Tax Court in Brief | Evert v. Commissioner | Extending Notice of Deficiency Deadline and Duress as an Affirmative Defense

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Tax Litigation:  The Week of May 9th, 2022, through May 13th, 2022

Evert v. Comm’r, T.C. Memo. 2022-48| May 9, 2022 | Marshall, A | Dkt. No. 12901-19

Opinion

Short Summary: Christian Evert timely filed her 2015 and 2016 tax returns, which were audited by the IRS. Evert sought an Appeals hearing to challenge the proposed adjustments. Through the proceeding, and as the applicable ASED (assessment statute expiration date) for 2015 was approaching, the Appeals officer gave Evert an option to consent to extend the limitations period for 2015, so he mailed to Evert a 2015 Form 872, Consent to Extend the Time to Assess Tax, along with Publication 1035. Publication 1035 explains various purposes for extending the ASED period. Evert signed and returned the Form 872, but thereafter she failed to present her positions and proof. Later, the IRS issued a Notice of Deficiency for 2015 and 2016. Evert timely sought judicial review of the Notice of Deficiency, alleging that she signed the Form 872 for 2015 under duress, that the Form 872 was thus invalid, and that the IRS failed to timely mail the Notice of Deficiency before the ASED for 2015 expired. At trial, Evert’s and the Appeals officer’s testimony conflicted as to the Form 872 matter.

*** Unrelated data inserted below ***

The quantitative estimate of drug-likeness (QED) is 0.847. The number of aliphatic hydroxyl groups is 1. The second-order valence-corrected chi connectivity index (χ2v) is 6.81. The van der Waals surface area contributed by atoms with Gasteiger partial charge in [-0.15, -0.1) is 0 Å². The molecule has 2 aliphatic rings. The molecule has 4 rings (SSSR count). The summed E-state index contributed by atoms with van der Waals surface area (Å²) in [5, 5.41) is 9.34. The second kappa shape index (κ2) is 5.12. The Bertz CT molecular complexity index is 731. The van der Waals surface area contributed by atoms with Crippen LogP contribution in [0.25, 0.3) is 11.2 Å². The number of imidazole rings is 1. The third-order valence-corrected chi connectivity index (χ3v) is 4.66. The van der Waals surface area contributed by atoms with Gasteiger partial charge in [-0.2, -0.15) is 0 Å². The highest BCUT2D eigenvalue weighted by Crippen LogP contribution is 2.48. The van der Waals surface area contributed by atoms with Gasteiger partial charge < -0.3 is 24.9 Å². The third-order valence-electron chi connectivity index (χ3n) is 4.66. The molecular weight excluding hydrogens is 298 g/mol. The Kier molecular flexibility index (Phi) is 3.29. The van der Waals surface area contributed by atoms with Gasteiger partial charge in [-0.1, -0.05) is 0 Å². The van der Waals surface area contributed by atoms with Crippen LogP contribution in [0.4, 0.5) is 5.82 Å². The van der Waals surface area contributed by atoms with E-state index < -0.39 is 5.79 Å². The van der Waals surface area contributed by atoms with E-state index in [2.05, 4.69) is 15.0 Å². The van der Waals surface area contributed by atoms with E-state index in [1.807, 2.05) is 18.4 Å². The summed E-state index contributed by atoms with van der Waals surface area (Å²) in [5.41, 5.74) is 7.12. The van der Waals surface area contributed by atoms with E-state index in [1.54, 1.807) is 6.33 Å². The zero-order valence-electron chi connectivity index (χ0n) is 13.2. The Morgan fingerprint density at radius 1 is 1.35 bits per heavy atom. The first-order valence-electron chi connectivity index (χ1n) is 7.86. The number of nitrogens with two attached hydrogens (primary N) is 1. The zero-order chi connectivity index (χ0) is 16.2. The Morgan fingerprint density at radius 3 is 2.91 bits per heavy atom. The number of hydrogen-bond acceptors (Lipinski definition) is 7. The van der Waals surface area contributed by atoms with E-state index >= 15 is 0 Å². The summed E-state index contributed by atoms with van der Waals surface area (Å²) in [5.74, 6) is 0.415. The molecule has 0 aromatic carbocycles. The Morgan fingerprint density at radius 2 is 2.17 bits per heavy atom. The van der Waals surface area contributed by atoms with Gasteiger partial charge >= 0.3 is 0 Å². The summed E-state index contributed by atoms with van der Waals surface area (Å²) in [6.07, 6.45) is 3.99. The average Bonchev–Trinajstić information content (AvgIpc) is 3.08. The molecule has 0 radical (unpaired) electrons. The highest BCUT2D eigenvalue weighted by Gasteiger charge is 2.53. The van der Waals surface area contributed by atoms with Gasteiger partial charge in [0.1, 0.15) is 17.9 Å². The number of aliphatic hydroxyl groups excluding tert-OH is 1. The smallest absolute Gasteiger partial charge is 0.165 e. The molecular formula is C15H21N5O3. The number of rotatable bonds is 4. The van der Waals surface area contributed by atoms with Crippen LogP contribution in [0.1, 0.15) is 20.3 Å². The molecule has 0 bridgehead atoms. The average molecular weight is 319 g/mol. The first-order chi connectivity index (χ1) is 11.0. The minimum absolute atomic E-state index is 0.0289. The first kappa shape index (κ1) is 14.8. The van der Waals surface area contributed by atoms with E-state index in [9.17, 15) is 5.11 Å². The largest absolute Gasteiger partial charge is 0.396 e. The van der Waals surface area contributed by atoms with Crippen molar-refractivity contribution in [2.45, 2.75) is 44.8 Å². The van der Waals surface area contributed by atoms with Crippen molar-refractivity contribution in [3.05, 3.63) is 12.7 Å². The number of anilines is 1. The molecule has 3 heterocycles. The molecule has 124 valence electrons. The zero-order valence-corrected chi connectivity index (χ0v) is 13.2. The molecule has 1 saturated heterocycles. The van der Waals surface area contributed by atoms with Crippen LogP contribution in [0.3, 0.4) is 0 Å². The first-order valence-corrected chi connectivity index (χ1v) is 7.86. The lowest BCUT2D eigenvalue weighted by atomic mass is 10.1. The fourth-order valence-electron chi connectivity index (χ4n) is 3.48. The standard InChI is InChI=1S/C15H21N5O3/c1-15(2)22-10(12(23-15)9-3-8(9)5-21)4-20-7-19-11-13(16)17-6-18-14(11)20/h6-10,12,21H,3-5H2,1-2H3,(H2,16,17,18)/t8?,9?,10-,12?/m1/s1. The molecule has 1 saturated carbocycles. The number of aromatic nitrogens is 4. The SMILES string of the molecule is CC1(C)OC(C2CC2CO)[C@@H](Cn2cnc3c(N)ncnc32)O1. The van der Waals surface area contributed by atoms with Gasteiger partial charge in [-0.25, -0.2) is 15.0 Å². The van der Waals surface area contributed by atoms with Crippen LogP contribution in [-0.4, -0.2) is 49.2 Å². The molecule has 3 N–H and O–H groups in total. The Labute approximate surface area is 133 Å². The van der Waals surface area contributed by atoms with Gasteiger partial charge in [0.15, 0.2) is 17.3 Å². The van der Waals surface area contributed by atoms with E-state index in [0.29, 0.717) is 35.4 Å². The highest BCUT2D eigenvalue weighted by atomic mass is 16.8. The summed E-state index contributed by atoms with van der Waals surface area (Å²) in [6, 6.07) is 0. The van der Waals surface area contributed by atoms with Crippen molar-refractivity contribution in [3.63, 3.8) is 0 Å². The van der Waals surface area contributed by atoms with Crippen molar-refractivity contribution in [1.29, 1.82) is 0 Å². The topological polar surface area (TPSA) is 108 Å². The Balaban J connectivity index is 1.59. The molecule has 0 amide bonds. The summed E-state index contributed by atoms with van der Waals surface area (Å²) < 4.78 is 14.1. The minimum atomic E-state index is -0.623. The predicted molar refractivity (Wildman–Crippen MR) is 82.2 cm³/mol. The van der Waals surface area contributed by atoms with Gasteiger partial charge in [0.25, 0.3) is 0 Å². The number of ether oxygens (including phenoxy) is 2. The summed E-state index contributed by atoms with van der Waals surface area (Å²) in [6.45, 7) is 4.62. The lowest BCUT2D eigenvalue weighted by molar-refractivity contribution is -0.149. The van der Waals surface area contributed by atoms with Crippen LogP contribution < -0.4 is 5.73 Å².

Key Issues:

Primary Holdings:

Key Points of Law:

Assessment Statute of Limitations

ASED is Affirmative Defense

What is and isn’t Duress

Insights:  This case contains a useful analysis of how to prove, or counter, an affirmative defense raised in a petition. It also serves as a warning to taxpayers contemplating a Tax Court challenge to IRS determinations. The Tax Court considers but has little regard for self-serving testimony without any corroboration.